Beyond your customer base
For a brand awareness study, you will be measuring how your brand is doing in the wider world, including those people who have heard of you but never bought from you. As a result, you’ll need to survey a population that goes beyond your customer database.
Achieving a representative sample usually means assembling a research panel. This is a group of people who have agreed to participate on an ongoing basis, usually in return for a reward.
Sample selection – what are your choices?
Some panel members can be recruited via your existing customer lists, while others can be invited to participate via social media channels, point of sale or via other marketing touchpoints.
Another route is to actively recruit via paid advertisements, lead generation or affiliate marketing services. While more expensive, these methods should help you find people who are less familiar with your brand and who will round out your survey population.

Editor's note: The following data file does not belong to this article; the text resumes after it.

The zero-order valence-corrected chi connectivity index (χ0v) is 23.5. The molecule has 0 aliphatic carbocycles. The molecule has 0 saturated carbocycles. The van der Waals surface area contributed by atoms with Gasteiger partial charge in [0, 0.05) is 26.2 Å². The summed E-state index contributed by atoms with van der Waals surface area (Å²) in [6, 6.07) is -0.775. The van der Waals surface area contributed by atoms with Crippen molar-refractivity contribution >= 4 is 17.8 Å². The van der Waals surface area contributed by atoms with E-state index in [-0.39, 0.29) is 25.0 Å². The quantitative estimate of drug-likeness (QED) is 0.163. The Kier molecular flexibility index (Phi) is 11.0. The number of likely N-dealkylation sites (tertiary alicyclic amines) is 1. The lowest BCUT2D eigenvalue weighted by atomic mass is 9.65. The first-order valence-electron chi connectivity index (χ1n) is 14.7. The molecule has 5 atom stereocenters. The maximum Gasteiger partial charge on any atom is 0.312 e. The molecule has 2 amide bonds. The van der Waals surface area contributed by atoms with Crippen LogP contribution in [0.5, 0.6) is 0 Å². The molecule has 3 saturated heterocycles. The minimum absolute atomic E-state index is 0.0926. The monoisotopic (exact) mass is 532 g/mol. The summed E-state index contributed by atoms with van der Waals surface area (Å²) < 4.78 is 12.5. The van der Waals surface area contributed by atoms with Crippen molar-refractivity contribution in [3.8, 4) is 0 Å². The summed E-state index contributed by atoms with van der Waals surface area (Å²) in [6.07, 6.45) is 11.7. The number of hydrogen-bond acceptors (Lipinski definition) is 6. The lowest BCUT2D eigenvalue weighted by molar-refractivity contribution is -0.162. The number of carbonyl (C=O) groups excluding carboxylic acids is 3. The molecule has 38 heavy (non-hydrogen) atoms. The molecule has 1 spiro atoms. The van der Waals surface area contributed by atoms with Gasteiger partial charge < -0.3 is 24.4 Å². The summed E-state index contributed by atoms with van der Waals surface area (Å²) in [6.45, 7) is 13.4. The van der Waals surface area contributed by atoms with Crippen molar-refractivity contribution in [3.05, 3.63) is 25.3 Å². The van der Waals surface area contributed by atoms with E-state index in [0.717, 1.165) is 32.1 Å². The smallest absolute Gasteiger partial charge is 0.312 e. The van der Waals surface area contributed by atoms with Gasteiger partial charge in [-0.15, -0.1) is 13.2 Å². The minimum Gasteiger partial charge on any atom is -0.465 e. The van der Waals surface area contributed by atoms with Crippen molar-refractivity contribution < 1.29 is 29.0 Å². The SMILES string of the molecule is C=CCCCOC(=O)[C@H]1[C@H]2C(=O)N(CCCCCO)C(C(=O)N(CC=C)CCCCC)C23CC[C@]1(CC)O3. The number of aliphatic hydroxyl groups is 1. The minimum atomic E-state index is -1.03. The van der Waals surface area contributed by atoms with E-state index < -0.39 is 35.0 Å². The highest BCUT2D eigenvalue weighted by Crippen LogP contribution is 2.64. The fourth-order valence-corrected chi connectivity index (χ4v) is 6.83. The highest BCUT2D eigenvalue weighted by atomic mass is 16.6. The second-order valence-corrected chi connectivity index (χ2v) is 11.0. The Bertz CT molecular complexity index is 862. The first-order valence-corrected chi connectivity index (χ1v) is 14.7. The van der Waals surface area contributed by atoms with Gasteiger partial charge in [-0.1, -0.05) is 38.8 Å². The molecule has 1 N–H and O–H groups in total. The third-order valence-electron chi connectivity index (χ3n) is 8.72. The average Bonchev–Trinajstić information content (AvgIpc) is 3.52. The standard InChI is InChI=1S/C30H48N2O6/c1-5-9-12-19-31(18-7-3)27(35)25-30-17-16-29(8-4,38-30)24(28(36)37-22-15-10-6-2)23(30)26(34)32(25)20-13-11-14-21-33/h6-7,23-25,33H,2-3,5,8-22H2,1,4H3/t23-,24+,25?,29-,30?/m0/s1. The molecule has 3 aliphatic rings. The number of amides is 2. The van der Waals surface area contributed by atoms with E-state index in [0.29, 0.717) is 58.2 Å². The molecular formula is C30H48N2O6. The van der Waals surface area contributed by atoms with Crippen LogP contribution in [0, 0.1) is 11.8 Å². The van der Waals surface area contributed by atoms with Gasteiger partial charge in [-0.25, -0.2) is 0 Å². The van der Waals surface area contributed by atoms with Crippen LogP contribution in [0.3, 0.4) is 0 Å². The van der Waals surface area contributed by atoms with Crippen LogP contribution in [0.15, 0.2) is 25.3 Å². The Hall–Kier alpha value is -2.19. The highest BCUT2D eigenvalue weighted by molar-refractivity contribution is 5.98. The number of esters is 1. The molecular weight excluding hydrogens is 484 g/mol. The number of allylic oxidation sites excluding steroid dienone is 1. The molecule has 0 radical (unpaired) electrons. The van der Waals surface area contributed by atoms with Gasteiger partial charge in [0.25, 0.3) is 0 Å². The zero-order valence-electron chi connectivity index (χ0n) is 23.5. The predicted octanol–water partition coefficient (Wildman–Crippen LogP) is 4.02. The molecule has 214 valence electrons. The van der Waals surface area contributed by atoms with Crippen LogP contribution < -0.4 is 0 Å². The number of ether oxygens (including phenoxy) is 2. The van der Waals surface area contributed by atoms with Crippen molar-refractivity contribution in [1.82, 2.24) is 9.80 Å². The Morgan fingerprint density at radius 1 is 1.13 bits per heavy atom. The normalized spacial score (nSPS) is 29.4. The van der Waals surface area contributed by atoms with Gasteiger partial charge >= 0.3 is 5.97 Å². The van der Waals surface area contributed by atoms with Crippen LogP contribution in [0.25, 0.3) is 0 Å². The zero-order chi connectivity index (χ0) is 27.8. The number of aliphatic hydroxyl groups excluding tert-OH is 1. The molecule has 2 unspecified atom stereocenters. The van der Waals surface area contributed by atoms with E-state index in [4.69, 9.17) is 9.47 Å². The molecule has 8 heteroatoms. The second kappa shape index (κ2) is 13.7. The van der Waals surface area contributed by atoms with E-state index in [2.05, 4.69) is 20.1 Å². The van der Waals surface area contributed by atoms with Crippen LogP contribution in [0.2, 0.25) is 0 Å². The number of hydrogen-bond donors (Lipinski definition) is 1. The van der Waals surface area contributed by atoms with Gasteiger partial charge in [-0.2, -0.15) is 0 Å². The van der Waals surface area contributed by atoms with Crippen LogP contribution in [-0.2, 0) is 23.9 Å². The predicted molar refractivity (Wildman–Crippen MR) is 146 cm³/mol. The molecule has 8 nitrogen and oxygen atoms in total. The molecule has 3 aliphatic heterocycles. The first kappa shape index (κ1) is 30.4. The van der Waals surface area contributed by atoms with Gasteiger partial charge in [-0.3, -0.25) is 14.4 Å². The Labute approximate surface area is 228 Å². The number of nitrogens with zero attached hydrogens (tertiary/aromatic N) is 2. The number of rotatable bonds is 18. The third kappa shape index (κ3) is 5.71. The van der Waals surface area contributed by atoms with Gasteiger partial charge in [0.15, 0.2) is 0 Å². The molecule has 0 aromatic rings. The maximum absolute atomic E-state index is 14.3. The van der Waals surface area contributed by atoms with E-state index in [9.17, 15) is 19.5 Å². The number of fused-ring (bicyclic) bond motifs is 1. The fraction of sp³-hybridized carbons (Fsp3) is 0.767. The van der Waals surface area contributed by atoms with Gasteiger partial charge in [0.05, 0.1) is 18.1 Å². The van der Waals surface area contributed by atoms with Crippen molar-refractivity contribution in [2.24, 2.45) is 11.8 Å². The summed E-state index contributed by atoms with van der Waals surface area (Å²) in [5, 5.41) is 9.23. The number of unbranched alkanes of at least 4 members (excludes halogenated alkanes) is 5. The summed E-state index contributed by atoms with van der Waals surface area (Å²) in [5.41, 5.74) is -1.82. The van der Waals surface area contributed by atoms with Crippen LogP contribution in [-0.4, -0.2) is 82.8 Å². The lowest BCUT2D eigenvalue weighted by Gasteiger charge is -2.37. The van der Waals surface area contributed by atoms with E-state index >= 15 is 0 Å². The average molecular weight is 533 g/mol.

When you’re targeting your potential panel, consider whether you want to work on a local or national scale, and if you have any groups who can be excluded outright – for example people under a certain age or in a geographical area where you don’t operate.
Using profiling to find your audience
Within your panel there will be people who aren’t relevant to a particular brand tracking survey, whether due to gender, age, lifestyle or other demographic factors. For example, if your survey is tracking a brand of gardening equipment, you’ll want to screen out people who live in high-rise flats with no outdoor space.
Giving a short profiling questionnaire to all your members at sign-up can help you pre-sort your panel, so you can quickly pick out the people who fit your criteria for any given survey.
How big should your sample be?
Sample size is a delicate balancing act – not enough respondents and you risk skewing your results with an unrepresentative range of people, or over-burdening your panel members. Too many, and you incur extra expense for diminishing levels of benefit.